Crabgrass has tremendous survival reproductive capabilities. Because of this, it is unrealistic to expect a 100% crabgrass free lawn. You cannot eradicate crabgrass fully unless you either chemically control the weed and/or mechanically pull the weed by hand. Also, by mowing your lawn at the proper height, keeping a dense stand of turf and watering properly will all help with keeping crabgrass out.
Pre-emergence herbicides prevent emergence of crabgrass plants. These products must be applied prior to crabgrass emergence which could occur as early as March 1, pending mother nature’s weather pattern.
Common chemicals used to help control this pesky weed are Benefin, Oxadiazon, Benefin/Trifluralin, Pendimethalin, Dithiopyr, Prodiamine, or Corn Gluten. Almost all of the crabgrass preventer products on the store shelves contain one of these chemicals. Also applying split application of the chemical with 4-8 weeks in between will help the lasting power of the chemical and help keep the crabgrass out. Always read the manufactures specifications and follow the directions on your products bags.
Ever wonder why crabgrass and other weeds seem to emerge more along sidewalks, driveways and house foundations? Well, there are two reasons. One reason is because hard surfaces such as the above described hold in heat from the sun and break down the pre-emergent barrier faster along these areas. Secondly, most people tend to trim or weed-eat very short in these areas, thus offering an area for crabgrass and other weeds to easily emerge and not be choked out by your thicker lawn.
The team at Linnemann Lawn Care & Landscaping, Inc. would like to say thank you for this years business. We had originally thought that we were about to have one of the worst years in history but it turned up being one of the best! Congrats to our team members for working hard and making it through this record breaking Summer. Happy Holidays! Adam Linnemann – President
To state the obvious, many of our landscape trees and shrubs really show the signs of excessive heat and extreme drought. Some trees are losing leaves and may be turning color before they drop. Others have turned completely brown while still remaining attached.
Early fall color and/or defoliation is common when plants are under stress and this season has been quite challenging for many trees, shrubs and turf. The intense heat made it difficult for plants to keep up with water and cooling requirements, even in areas where moisture was adequate. Combine extreme heat with drought, and it is a wonder any plants survive.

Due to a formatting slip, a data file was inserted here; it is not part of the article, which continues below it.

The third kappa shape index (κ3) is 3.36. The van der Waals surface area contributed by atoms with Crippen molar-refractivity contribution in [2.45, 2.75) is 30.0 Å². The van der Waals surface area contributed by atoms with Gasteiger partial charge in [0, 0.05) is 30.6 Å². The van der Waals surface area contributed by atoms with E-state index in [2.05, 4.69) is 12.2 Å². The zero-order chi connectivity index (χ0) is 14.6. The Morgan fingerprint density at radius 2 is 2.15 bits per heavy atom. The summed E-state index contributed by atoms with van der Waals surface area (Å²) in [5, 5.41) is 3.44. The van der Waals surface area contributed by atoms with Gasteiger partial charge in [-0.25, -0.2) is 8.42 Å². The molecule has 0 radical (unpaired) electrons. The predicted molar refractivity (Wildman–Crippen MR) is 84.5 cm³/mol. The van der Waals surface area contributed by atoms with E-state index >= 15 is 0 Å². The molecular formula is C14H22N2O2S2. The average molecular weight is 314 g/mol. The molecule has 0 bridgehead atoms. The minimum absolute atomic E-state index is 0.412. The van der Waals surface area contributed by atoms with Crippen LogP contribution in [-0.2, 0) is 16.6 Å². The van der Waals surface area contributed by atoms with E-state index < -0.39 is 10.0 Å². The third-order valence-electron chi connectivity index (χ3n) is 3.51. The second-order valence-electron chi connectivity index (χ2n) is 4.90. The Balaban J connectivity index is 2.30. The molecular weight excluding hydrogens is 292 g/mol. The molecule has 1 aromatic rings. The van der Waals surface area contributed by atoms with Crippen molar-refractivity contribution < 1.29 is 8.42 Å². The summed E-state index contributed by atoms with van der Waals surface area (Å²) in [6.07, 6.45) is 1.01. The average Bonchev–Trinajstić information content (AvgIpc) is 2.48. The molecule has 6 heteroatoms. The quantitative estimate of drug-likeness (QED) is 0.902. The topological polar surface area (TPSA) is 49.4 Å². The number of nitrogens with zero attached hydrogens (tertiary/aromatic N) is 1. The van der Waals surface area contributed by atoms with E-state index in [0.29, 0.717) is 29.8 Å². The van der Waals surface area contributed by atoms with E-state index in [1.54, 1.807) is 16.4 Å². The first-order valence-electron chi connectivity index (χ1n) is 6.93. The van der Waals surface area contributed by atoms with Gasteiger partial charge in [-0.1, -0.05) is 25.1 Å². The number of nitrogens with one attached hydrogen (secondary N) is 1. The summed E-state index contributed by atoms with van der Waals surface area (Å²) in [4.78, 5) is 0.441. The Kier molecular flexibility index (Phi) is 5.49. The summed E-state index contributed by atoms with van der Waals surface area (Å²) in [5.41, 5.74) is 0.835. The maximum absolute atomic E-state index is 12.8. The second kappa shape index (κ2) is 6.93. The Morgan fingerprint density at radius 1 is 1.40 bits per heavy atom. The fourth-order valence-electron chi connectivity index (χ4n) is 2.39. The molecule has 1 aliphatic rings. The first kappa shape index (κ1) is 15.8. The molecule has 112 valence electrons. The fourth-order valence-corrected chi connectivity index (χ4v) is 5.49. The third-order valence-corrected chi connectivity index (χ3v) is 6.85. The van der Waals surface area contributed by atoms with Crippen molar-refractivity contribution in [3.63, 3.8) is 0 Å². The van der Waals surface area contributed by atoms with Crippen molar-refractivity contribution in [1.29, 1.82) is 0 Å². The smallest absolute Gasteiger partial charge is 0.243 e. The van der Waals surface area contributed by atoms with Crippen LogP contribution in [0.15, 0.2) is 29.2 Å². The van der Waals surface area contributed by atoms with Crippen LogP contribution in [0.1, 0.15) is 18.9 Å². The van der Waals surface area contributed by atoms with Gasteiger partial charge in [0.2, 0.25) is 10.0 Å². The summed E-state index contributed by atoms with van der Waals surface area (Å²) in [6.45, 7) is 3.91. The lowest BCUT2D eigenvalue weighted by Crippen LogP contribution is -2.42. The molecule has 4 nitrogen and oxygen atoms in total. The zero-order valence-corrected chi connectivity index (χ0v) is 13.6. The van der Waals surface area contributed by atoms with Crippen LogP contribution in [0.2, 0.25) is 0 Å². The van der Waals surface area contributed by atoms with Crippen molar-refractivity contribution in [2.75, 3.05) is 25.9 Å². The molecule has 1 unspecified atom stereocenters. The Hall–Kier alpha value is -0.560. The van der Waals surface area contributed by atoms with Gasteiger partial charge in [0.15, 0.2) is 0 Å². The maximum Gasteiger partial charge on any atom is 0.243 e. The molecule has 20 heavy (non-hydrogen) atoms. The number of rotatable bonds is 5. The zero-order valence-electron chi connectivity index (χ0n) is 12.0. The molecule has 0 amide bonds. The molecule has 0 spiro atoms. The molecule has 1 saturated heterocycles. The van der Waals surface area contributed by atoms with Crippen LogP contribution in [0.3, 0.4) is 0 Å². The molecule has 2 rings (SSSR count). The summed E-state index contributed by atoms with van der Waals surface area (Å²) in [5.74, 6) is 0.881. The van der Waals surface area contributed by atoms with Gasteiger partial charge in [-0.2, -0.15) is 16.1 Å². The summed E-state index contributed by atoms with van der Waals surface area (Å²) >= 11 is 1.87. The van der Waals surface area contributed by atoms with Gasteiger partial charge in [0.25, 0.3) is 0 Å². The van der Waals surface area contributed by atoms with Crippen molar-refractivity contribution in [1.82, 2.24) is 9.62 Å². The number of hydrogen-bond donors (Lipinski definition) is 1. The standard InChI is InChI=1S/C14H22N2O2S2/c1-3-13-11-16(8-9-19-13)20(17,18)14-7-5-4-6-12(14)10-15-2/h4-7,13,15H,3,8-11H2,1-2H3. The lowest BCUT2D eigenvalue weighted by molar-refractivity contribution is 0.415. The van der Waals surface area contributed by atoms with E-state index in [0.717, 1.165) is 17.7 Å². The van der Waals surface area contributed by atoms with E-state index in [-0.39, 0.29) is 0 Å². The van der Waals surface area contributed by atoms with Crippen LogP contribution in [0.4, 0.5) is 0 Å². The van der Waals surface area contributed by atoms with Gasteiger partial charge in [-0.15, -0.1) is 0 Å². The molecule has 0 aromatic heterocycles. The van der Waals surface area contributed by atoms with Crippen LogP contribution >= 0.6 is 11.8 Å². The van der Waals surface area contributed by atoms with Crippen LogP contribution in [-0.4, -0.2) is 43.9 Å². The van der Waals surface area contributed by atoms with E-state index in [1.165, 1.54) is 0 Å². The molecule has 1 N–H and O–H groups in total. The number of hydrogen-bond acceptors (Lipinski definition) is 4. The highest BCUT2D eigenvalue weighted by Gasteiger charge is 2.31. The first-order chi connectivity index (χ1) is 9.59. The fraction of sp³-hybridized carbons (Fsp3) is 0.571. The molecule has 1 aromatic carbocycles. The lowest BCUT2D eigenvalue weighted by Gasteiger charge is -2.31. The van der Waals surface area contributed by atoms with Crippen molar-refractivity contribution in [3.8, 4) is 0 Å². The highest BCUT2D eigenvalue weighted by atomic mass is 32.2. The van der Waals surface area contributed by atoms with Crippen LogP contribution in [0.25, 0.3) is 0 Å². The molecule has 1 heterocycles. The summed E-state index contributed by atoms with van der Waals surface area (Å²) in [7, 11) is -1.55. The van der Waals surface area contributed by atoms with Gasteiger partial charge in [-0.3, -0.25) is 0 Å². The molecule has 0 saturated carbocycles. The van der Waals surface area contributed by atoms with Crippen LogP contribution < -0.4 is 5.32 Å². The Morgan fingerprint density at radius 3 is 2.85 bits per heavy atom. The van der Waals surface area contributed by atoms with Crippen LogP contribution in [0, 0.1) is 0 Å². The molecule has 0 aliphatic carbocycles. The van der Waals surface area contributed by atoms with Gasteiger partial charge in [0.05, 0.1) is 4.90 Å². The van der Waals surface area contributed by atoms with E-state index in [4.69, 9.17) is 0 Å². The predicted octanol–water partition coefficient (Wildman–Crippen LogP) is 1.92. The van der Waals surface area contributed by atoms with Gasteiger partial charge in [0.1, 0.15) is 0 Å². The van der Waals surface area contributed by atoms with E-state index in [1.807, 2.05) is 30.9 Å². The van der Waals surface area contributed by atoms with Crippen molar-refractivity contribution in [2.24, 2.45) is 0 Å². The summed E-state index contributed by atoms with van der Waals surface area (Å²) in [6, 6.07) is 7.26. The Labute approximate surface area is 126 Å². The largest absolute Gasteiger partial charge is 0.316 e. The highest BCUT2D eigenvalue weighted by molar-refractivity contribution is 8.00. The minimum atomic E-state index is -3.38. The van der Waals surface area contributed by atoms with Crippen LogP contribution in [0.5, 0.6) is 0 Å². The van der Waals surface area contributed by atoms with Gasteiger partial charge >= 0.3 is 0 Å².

We can also expect that next year’s foliage and early spring flowers will be impacted by the stressful summer. The buds for next year’s foliage and early spring flower buds have already been formed with likely inadequate carbohydrate reserves.
Deciduous plants (those that lose their leaves each winter) may look brown or defoliated, but may still have viable buds that will leaf out next spring. Cut through a few buds to look for green tissue inside. If buds are brown and crispy, that branch is not likely to survive.
All evergreens shed needles at some time, but healthy plants do not shed all needles at once as deciduous plants do. White pine and arborvitae dramatically drop older needles in late summer or early fall, which might happen earlier this year. However if evergreens are completely brown now, they are not going to leaf out again.
Linnemann Lawn Care & Landscaping, Inc. has announced it’s new porch planter program in late July. Jerry Wittenauer of Diehl’s Florist will be working with the Linnemann team to continue his porch planter program and grow the already 160 satisfied clients in hopes to double the program size with Linnemann. The program allows for the Linnemann team to grow, plant and deliver 4 times a year, (1 per season) a beautiful planter for the clients front porch!